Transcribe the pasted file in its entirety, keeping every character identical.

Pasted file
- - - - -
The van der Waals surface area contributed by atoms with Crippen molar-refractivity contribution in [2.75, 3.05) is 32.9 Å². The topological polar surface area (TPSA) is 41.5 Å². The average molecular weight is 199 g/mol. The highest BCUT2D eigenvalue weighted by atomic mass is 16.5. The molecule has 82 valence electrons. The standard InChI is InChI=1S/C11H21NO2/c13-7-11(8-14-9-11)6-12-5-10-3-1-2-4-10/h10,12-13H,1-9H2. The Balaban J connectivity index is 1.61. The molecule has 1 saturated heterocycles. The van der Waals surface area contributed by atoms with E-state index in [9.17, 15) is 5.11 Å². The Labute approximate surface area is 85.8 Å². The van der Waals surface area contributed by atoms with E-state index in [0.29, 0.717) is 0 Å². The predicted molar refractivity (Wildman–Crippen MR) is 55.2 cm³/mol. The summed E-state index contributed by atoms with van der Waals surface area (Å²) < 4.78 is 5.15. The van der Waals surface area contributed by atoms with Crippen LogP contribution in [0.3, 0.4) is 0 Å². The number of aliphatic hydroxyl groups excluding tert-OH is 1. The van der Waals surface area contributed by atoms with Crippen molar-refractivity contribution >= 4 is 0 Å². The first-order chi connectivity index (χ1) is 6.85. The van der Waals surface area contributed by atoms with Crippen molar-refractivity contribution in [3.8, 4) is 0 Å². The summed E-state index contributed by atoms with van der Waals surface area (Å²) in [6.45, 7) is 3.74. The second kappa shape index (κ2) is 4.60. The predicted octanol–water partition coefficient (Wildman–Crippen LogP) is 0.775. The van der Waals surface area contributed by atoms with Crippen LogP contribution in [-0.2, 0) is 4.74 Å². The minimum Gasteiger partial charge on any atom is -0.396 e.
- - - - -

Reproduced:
The van der Waals surface area contributed by atoms with Crippen molar-refractivity contribution in [2.75, 3.05) is 32.9 Å². The topological polar surface area (TPSA) is 41.5 Å². The average molecular weight is 199 g/mol. The highest BCUT2D eigenvalue weighted by atomic mass is 16.5. The molecule has 82 valence electrons. The standard InChI is InChI=1S/C11H21NO2/c13-7-11(8-14-9-11)6-12-5-10-3-1-2-4-10/h10,12-13H,1-9H2. The Balaban J connectivity index is 1.61. The molecule has 1 saturated heterocycles. The van der Waals surface area contributed by atoms with E-state index in [9.17, 15) is 5.11 Å². The Labute approximate surface area is 85.8 Å². The van der Waals surface area contributed by atoms with E-state index in [0.29, 0.717) is 0 Å². The predicted molar refractivity (Wildman–Crippen MR) is 55.2 cm³/mol. The summed E-state index contributed by atoms with van der Waals surface area (Å²) < 4.78 is 5.15. The van der Waals surface area contributed by atoms with Crippen LogP contribution in [0.3, 0.4) is 0 Å². The number of aliphatic hydroxyl groups excluding tert-OH is 1. The van der Waals surface area contributed by atoms with Crippen molar-refractivity contribution >= 4 is 0 Å². The first-order chi connectivity index (χ1) is 6.85. The van der Waals surface area contributed by atoms with Crippen molar-refractivity contribution in [3.8, 4) is 0 Å². The summed E-state index contributed by atoms with van der Waals surface area (Å²) in [6.45, 7) is 3.74. The second kappa shape index (κ2) is 4.60. The predicted octanol–water partition coefficient (Wildman–Crippen LogP) is 0.775. The van der Waals surface area contributed by atoms with Crippen LogP contribution in [-0.2, 0) is 4.74 Å². The minimum Gasteiger partial charge on any atom is -0.396 e.